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January 25, 2013

Stop Obsessing Over Budget, Jindal Tells Hill GOP

Stop Obsessing Over Budget, Jindal Tells Hill GOP

Jindal spoke at the Republican National Committee's winter meeting Thursday. (Tom Williams/CQ Roll Call File Photo)

CHARLOTTE, N.C. — Stop obsessing over the federal budget and start focusing on policies that benefit the middle class and stimulate economic growth. That’s the message Louisiana Gov. Bobby Jindal has for congressional Republicans as the GOP charts a path forward post-2012.

In a speech at the Republican National Committee ‘s winter meeting a few blocks from where President Barack Obama was nominated for a second term, Jindal delivered tough advice to a party trying to rebound after a rough 2012 election cycle. That included an admonition to stop being the “stupid party.”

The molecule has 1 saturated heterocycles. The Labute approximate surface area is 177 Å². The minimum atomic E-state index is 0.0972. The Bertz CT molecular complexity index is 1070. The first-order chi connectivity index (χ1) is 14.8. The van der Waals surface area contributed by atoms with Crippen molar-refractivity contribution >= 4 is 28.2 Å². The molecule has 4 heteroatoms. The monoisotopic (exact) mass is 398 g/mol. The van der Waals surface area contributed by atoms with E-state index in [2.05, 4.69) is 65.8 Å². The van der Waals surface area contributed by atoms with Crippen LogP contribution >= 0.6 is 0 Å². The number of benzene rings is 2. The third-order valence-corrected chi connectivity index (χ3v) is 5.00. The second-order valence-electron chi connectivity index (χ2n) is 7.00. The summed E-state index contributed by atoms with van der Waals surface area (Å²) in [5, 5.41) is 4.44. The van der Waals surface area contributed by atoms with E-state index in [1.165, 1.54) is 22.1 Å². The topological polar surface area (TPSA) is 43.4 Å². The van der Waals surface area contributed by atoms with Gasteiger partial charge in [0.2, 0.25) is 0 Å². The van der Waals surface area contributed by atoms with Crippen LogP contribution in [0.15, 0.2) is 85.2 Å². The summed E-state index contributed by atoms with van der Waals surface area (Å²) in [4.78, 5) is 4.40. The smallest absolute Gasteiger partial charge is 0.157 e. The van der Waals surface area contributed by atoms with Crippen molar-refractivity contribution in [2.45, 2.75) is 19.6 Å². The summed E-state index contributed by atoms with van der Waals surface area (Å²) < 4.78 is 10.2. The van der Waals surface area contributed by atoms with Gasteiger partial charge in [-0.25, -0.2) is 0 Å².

But in remarks focused on the need for the GOP to prioritize reaching out to, and persuading, voters of all political stripes and backgrounds, Jindal also offered pointed advice for Republicans on Capitol Hill.

“A debate about which party can better manage the federal government is a very small and shortsighted debate. If our vision is not bigger than that, we do not deserve to win,” Jindal said Thursday evening. “Today’s conservatism is completely wrapped up in solving the hideous mess that is the federal budget, the burgeoning deficits, the mammoth federal debt, the shortfall in our entitlement programs … even as we invent new entitlement programs. We seem to have an obsession with government bookkeeping.” Full story